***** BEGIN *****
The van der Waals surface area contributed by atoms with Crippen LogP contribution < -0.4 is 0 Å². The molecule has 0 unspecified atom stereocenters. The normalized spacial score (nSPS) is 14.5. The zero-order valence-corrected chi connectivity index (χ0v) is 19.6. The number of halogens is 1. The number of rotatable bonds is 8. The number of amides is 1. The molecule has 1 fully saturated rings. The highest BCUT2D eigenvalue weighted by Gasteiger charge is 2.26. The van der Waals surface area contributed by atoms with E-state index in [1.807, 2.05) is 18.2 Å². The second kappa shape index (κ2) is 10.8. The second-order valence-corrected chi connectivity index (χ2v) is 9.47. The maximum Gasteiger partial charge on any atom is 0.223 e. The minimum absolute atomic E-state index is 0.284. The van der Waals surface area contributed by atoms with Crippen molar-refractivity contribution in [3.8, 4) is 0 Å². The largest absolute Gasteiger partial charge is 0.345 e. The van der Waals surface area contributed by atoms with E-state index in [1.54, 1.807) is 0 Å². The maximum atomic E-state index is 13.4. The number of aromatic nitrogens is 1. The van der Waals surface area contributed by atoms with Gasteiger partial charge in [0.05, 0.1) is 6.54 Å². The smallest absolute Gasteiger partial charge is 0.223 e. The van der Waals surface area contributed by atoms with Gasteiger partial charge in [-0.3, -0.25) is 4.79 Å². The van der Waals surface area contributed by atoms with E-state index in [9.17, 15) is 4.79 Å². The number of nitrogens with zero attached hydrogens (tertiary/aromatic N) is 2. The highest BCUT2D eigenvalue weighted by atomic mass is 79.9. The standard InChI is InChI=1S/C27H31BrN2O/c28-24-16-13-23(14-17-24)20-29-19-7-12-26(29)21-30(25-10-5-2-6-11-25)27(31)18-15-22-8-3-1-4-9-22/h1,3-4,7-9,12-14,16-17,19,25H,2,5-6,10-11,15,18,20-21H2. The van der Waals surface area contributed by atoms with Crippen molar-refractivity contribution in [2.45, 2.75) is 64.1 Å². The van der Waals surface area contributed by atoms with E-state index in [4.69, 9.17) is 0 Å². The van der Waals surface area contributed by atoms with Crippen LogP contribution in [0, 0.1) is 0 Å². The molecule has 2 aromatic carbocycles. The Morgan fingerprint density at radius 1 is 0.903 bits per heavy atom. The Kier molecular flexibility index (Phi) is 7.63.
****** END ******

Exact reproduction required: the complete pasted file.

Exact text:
The van der Waals surface area contributed by atoms with Crippen LogP contribution < -0.4 is 0 Å². The molecule has 0 unspecified atom stereocenters. The normalized spacial score (nSPS) is 14.5. The zero-order valence-corrected chi connectivity index (χ0v) is 19.6. The number of halogens is 1. The number of rotatable bonds is 8. The number of amides is 1. The molecule has 1 fully saturated rings. The highest BCUT2D eigenvalue weighted by Gasteiger charge is 2.26. The van der Waals surface area contributed by atoms with E-state index in [1.807, 2.05) is 18.2 Å². The second kappa shape index (κ2) is 10.8. The second-order valence-corrected chi connectivity index (χ2v) is 9.47. The maximum Gasteiger partial charge on any atom is 0.223 e. The minimum absolute atomic E-state index is 0.284. The van der Waals surface area contributed by atoms with Crippen molar-refractivity contribution in [3.8, 4) is 0 Å². The largest absolute Gasteiger partial charge is 0.345 e. The van der Waals surface area contributed by atoms with E-state index in [1.54, 1.807) is 0 Å². The maximum atomic E-state index is 13.4. The number of aromatic nitrogens is 1. The van der Waals surface area contributed by atoms with Gasteiger partial charge in [0.05, 0.1) is 6.54 Å². The smallest absolute Gasteiger partial charge is 0.223 e. The van der Waals surface area contributed by atoms with Gasteiger partial charge in [-0.3, -0.25) is 4.79 Å². The van der Waals surface area contributed by atoms with E-state index in [9.17, 15) is 4.79 Å². The number of nitrogens with zero attached hydrogens (tertiary/aromatic N) is 2. The highest BCUT2D eigenvalue weighted by atomic mass is 79.9. The standard InChI is InChI=1S/C27H31BrN2O/c28-24-16-13-23(14-17-24)20-29-19-7-12-26(29)21-30(25-10-5-2-6-11-25)27(31)18-15-22-8-3-1-4-9-22/h1,3-4,7-9,12-14,16-17,19,25H,2,5-6,10-11,15,18,20-21H2. The van der Waals surface area contributed by atoms with Crippen molar-refractivity contribution in [2.45, 2.75) is 64.1 Å². The van der Waals surface area contributed by atoms with E-state index in [4.69, 9.17) is 0 Å². The van der Waals surface area contributed by atoms with Crippen LogP contribution in [0, 0.1) is 0 Å². The molecule has 2 aromatic carbocycles. The Morgan fingerprint density at radius 1 is 0.903 bits per heavy atom. The Kier molecular flexibility index (Phi) is 7.63.